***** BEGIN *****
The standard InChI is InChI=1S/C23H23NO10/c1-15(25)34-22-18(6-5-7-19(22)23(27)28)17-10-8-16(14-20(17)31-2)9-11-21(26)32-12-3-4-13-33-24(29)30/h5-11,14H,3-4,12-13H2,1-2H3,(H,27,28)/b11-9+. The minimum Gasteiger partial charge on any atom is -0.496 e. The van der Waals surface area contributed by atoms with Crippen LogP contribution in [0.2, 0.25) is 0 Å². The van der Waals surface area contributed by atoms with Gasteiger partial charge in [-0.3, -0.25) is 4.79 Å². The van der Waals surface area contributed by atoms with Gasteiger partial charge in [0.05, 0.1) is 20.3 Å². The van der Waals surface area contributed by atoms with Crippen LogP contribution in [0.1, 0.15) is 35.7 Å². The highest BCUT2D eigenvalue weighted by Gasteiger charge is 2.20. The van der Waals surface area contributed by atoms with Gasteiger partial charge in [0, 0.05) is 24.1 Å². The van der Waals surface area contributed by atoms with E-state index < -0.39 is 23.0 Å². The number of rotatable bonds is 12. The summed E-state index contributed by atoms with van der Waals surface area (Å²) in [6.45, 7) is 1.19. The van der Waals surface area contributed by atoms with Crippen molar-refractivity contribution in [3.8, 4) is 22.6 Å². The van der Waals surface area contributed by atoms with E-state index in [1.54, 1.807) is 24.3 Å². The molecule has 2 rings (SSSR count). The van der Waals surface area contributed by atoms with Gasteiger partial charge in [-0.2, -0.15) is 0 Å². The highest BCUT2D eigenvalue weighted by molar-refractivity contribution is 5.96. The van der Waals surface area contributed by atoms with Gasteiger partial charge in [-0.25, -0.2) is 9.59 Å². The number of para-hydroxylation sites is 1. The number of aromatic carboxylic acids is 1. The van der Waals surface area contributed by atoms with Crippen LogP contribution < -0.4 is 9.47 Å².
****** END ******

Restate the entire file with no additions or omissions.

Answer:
The standard InChI is InChI=1S/C23H23NO10/c1-15(25)34-22-18(6-5-7-19(22)23(27)28)17-10-8-16(14-20(17)31-2)9-11-21(26)32-12-3-4-13-33-24(29)30/h5-11,14H,3-4,12-13H2,1-2H3,(H,27,28)/b11-9+. The minimum Gasteiger partial charge on any atom is -0.496 e. The van der Waals surface area contributed by atoms with Crippen LogP contribution in [0.2, 0.25) is 0 Å². The van der Waals surface area contributed by atoms with Gasteiger partial charge in [-0.3, -0.25) is 4.79 Å². The van der Waals surface area contributed by atoms with Gasteiger partial charge in [0.05, 0.1) is 20.3 Å². The van der Waals surface area contributed by atoms with Crippen LogP contribution in [0.1, 0.15) is 35.7 Å². The highest BCUT2D eigenvalue weighted by Gasteiger charge is 2.20. The van der Waals surface area contributed by atoms with Gasteiger partial charge in [0, 0.05) is 24.1 Å². The van der Waals surface area contributed by atoms with E-state index < -0.39 is 23.0 Å². The number of rotatable bonds is 12. The summed E-state index contributed by atoms with van der Waals surface area (Å²) in [6.45, 7) is 1.19. The van der Waals surface area contributed by atoms with Crippen molar-refractivity contribution in [3.8, 4) is 22.6 Å². The van der Waals surface area contributed by atoms with E-state index in [1.54, 1.807) is 24.3 Å². The molecule has 2 rings (SSSR count). The van der Waals surface area contributed by atoms with Gasteiger partial charge in [-0.2, -0.15) is 0 Å². The highest BCUT2D eigenvalue weighted by molar-refractivity contribution is 5.96. The van der Waals surface area contributed by atoms with Gasteiger partial charge in [-0.25, -0.2) is 9.59 Å². The number of para-hydroxylation sites is 1. The number of aromatic carboxylic acids is 1. The van der Waals surface area contributed by atoms with Crippen LogP contribution < -0.4 is 9.47 Å².